The Bulletin is the student newsletter of the Graduate School of Arts and Sciences. Printed eight times during the academic year, and updated continually online, the Bulletin profiles PhD and master's students and reports on GSAS news and events.

Students are hesitant, perhaps wary of demanding too much from busy faculty. Your best bet in developing faculty mentor relationships is to let it happen naturally, but with a special meaning of “naturally.”

You begin by taking inventory of all those occasions where you might have one-on-one contact with particular faculty members whose research relates to your own interests. You will find that there are many such occasions that happen naturally, as you go about your normal everyday affairs as a graduate student:

  • discussion of a potential topic for a seminar paper, or a discussion of potential sources for researching the topic;
  • participating in research workshops where students and faculty participate, or any department activities where students and faculty come together;
  • acquiring letters of recommendation for fellowships, which almost automatically entail a discussion of your research and your qualifications to do so;
  • inquiries on serving as a research assistant on a faculty project (students in the non-science fields would first have to identify faculty members who tend to use research assistants).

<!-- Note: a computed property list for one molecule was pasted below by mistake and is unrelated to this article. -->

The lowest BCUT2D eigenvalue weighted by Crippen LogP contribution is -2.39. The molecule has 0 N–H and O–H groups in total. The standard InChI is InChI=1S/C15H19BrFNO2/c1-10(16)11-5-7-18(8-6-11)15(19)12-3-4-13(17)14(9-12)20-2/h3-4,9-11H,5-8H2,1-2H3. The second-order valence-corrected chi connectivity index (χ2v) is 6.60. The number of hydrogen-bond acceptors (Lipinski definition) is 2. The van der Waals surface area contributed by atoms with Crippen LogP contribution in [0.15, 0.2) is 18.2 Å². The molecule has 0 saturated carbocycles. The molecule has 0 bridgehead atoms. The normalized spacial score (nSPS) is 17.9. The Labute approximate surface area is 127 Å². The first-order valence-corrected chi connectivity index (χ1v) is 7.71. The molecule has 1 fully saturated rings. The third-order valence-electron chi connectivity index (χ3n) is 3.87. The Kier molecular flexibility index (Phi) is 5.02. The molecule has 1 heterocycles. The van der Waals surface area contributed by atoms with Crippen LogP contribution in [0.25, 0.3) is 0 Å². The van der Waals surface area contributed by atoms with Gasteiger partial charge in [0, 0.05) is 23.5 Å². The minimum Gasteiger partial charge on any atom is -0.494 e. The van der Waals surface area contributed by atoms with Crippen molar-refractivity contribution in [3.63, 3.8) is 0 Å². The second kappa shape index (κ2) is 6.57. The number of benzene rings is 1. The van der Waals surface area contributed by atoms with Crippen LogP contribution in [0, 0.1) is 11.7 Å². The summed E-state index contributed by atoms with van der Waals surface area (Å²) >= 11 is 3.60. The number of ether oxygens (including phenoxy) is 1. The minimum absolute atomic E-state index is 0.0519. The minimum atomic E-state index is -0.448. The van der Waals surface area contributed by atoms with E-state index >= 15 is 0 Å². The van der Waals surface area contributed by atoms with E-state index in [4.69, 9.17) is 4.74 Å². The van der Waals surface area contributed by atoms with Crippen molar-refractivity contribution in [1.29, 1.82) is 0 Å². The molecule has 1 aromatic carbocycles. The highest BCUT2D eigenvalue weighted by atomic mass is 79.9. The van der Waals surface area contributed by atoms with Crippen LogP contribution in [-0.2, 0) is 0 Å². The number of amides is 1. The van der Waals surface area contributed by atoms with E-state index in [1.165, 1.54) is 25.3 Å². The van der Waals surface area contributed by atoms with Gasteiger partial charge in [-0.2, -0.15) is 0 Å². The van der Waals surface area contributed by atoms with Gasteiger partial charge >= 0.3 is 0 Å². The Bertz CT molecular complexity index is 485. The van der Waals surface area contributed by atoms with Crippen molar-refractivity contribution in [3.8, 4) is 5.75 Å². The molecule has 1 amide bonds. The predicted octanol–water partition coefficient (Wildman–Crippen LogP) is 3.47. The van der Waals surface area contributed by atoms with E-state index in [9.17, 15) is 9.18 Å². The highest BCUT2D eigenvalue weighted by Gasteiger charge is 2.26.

A mentor relationship can be defined as going beyond just narrow academic advising; typically the mentor takes the whole person into account, conveying a sense of support and encouragement, perhaps guiding the student through the various stages of professional development. To reach that level you will need to follow up and sustain the dialogue, which tends to be easier once you have broken the ice with the initial encounter. If you pursue some initial suggestions, you can report on how things are going; gradually you can share other pertinent factors about your life and how you arrived at your interests and goals, perhaps asking to hear more about the faculty member’s own career trajectory. In sustaining the dialogue, you could take advantage of a faculty member’s office hours (according to reports, you will probably not encounter a long line), or you may make an appointment.

Faculty members may not go out of their way to actively seek such a relationship, but we have frequently heard reports that they are pleased when students do reach out to them. With luck, you may find that you have developed multiple mentors, each with differing skill sets, interests, and personal backgrounds that they are happy to share.

Developing Faculty Mentor Relationships: Opportunities Hidden in Plain Sight